Looking through the Java Collections Framework, I've noticed quite a few of the interfaces have the comment (optional operation). These methods allow implementing classes to through an UnsupportedOperationException if they just don't want to implement that method.

An example of this is the addAll method in the Set Interface.

Now, as stated in this series of questions, interfaces are a defining contract for what the use can expect.

Interfaces are important because they separate what a class does from how it does it. The contract defining what a client can expect leaves the developer free to implement it any way they choose, as long as they uphold the contract.


An interface is a description of the actions that an object can do... for example when you flip a light switch, the light goes on, you don't care how, just that it does. In Object Oriented Programming, an Interface is a description of all functions that an object must have in order to be an "X".


I think the interface-based approach is significantly nicer. You can then mock out your dependencies nicely, and everything is basically less tightly coupled.

What is the point of an interface?

What are interfaces?

Interface + Extension (mixin) vs Base Class

Given that the purpose of interfaces is to define a contract and make your dependencies loosely coupled, doesn't having some methods throw an UnsupportedOperationException kind of defeat the purpose? It means I can no longer be passed a Set and just use addAll. Rather, I have to know what implementation of Set I was passed, so I can know if I can use addAll or not. That seems pretty worthless to me.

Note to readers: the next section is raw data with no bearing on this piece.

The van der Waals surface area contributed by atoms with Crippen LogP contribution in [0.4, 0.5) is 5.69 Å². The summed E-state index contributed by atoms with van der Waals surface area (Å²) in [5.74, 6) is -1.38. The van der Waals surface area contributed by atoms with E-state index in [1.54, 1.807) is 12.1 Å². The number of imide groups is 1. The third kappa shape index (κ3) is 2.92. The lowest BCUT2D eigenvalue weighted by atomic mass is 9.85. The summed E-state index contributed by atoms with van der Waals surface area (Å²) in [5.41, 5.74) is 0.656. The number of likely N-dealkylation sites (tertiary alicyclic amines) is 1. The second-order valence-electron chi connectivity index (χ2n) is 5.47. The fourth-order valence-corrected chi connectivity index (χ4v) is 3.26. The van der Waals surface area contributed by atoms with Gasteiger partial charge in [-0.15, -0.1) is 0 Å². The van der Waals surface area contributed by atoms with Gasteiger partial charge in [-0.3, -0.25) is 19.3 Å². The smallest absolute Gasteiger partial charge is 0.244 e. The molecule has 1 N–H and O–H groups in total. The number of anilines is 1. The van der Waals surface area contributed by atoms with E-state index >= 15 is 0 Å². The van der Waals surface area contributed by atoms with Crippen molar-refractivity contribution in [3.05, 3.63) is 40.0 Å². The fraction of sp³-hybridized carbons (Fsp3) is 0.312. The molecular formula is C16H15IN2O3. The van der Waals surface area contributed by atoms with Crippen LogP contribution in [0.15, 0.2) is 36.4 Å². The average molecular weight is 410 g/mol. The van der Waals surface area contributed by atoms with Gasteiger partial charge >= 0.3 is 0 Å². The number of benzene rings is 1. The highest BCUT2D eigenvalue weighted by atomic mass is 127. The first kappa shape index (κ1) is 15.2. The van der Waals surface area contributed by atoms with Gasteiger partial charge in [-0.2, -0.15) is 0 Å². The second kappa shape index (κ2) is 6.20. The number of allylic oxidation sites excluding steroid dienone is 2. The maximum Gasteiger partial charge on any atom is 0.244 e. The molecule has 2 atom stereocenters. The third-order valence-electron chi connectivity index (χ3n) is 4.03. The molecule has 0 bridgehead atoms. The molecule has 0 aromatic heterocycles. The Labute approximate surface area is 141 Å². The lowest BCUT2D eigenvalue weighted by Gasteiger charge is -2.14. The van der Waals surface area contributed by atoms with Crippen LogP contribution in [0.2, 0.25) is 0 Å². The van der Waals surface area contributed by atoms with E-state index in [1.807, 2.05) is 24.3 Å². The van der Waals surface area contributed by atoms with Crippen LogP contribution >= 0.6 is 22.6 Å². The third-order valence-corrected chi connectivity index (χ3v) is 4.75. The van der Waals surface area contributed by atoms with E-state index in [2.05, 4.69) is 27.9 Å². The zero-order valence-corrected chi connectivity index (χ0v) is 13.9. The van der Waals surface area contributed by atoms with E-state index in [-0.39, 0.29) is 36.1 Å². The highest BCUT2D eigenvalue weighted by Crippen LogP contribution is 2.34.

So what's the point of UnsupportedOperationException? Is it just making up for legacy code, and they need to clean up their interfaces? Or does it have a more sensical purpose that I'm missing?

  • I do not know which JRE you are using, but my Oracle version 8 does not define addAll in HashSet. It defers to the default implementation in AbstractCollection which most certainly does not throw UnsupportedOperationException.
    – user22815
    Commented Jul 10, 2015 at 17:48
  • @Snowman You're right. I missread the docs. I will edit my question. Commented Jul 10, 2015 at 17:51
  • 1
    I like to start up Eclipse and look at the source code, bouncing around code references and definitions to make sure I have it right. As long as the JRE is linked to src.zip it works great. It helps to know exactly what code the JRE is running sometimes and not defer to the JavaDoc which can be a bit verbose.
    – user22815
    Commented Jul 10, 2015 at 17:54

2 Answers 2


Look at the following interfaces:

These interfaces all declare mutating methods as optional. This is implicitly documenting the fact that the Collections class is able to return implementations of those interfaces that are immutable: that is, those optional mutation operations are guaranteed to fail. However, per the contract in the JavaDoc, all implementations of those interfaces must allow the read operations. This includes the "normal" implementations such as HashSet and LinkedList as well as the immutable wrappers in Collections.

Contrast with the queue interfaces:

These interface do not specify any optional operations: a queue, by definition, is designed to offer and poll elements in a FIFO manner. An immutable queue is about as useful as a car without wheels.

One common idea that comes up repeatedly is having an inheritance hierarchy that has both mutable and immutable objects. However, these all have drawbacks. The complexity muddies the waters without actually solving the problem.

  • A hypothetical Set could have the read operations, and a subinterface MutableSet could have the write operations. Liskov tells us that a MutableSet could then be passed in to anything that needs a Set. At first this sounds okay, but consider a method that expects the underlying set will not be modified while read: it would be possible for two threads to use the same set and violate the invariant of the set not changing. This could cause a problem e.g. if a method reads an element from the set twice and it is there the first time but not the second time.